Peace Corps Part deux: Moroccan Nights

Mandatory Disclaimer: The contents of this website are mine personally and do not reflect any position of the U.S. government or people, the Mauritanian government or people, or the Peace Corps.

Sunday, November 1, 2009

screaming pumpkins

Like any proper bureaucracy Peace Corps has its share of acronyms, jargon and words that nobody outside of the Peace Corps community could possibly understand. The one (often funnier) difference between Peace Corps and your average overly-bureaucratized organization is that PC works in many different countries that speak hundreds of different languages almost none of which have good translations for words such as, “counterpart, sustainable, or feedback.” Since there are no proper translations for these concepts Peace Corps staff who, in Morocco at least, speak both English and the local languages fluently usually just use the English words while they are speaking with each other. So if I hear two Peace Corps staff speaking too fast for me to understand it often sounds something like this, “skdjkqdklsj feedback erekkkjrke sustainability sdksjkdlsklj computer skills.”

Last week as part of my training I taught an English lesson at the local youth center to intermediate level English students. In preparation for Halloween I adapted this lesson on the past tense to incorporate some Halloween specific vocabulary with words such as scream howl, and carve. The lesson went well, the students appeared to understand and my demonstration of howling was a particularly big hit. The next day at the Halloween party at the youth center I was standing next to a Jack-o-Lantern and I made a carving motion and asked what I thought was one of the better students how the Jack-o-Lantern was made. She said, “you screamed it.” Well at least she got the past tense conjugation correct.

In preparation for the party a few of us went to the market to buy the aforementioned pumpkin that would one day be screamed into a Jack-o-lantern. In Imouzzer there is a “souk” twice a week. This means that farmers come into town from the country selling their produce for absurdly cheap prices. Pumpkins are one of the kinds of produce. Pumpkins are not a stable of the Moroccan diet like eggs, cous-cous or tomatoes, instead pumpkins are a supplement usually added to cous-cous or in combination with other vegetables. Thus pumpkins are usually sold by the kilo which means that the farmer will sell 1/8th or 1/16th of a kilo. When we explained that we in fact wanted an entire pumpkin he wasn’t quite sure what to do and thought he had misunderstand. We then restated that yes we did want the entire pumpkin. Finally he ended up weighing the pumpkin and so we paid 4 dollars for the 20 pound pumpkin. As we left the market carrying the entire pumpkins peoples looks of astonishment reminded me of the looks on people’s faces as my former Mauritanian sitemate carried his pet turtle through the Tidjikja town center.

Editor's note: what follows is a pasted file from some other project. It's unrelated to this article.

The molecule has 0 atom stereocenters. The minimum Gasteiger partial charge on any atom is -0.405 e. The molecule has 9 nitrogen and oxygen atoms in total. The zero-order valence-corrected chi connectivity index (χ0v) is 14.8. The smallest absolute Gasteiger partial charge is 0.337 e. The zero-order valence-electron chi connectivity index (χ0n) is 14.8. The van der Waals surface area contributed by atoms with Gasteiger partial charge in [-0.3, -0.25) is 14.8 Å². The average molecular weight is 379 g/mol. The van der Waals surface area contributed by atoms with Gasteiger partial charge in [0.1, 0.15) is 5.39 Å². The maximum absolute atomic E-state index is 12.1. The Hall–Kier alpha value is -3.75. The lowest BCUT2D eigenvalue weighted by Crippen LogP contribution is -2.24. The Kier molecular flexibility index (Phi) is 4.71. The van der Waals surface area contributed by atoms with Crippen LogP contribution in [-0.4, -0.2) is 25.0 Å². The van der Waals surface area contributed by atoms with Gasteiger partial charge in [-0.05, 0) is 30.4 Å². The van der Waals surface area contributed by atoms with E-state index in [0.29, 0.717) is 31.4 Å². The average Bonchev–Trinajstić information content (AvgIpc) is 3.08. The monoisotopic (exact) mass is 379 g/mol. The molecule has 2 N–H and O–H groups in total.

Last Monday Peace Corps announced our permanent sites where we will be leaving in Morocco for the next two years. Up until now I have been living in a training site where I have been studying the local Arabic Dialect and doing other training activities. In two weeks I will move to Taroudant a city in southern Morocco. It seems like it will be an interesting place to spend the next two years as well as good place for a visit or a short vacation if anyone is thinking of planning a trip to Morocco. Before the staff made the site announcements everyone was feeling some combination of dread, anticipation, excitement and nervousness. In order to calm the nerves of this group of 20-something future professionals the staff gave out bags of American brand name candy in the same style as t-shirts are flung in the stands at B-level sporting events. The twix bars floating into the crowds distracted us enough that they were able to make the announcements to a relatively calm dread-free group very different from the anxious, panic-stricken group that existed a mere 10 minutes earlier.

http://en.wikipedia.org/wiki/Taroudant

1 Comments:

Blogger Pablo (yo) said...

Great blog!!
If you like, come back and visit mine: http://albumdeestampillas.blogspot.com
Thanks,
Pablo from Argentina

November 3, 2009 at 11:51 PM  

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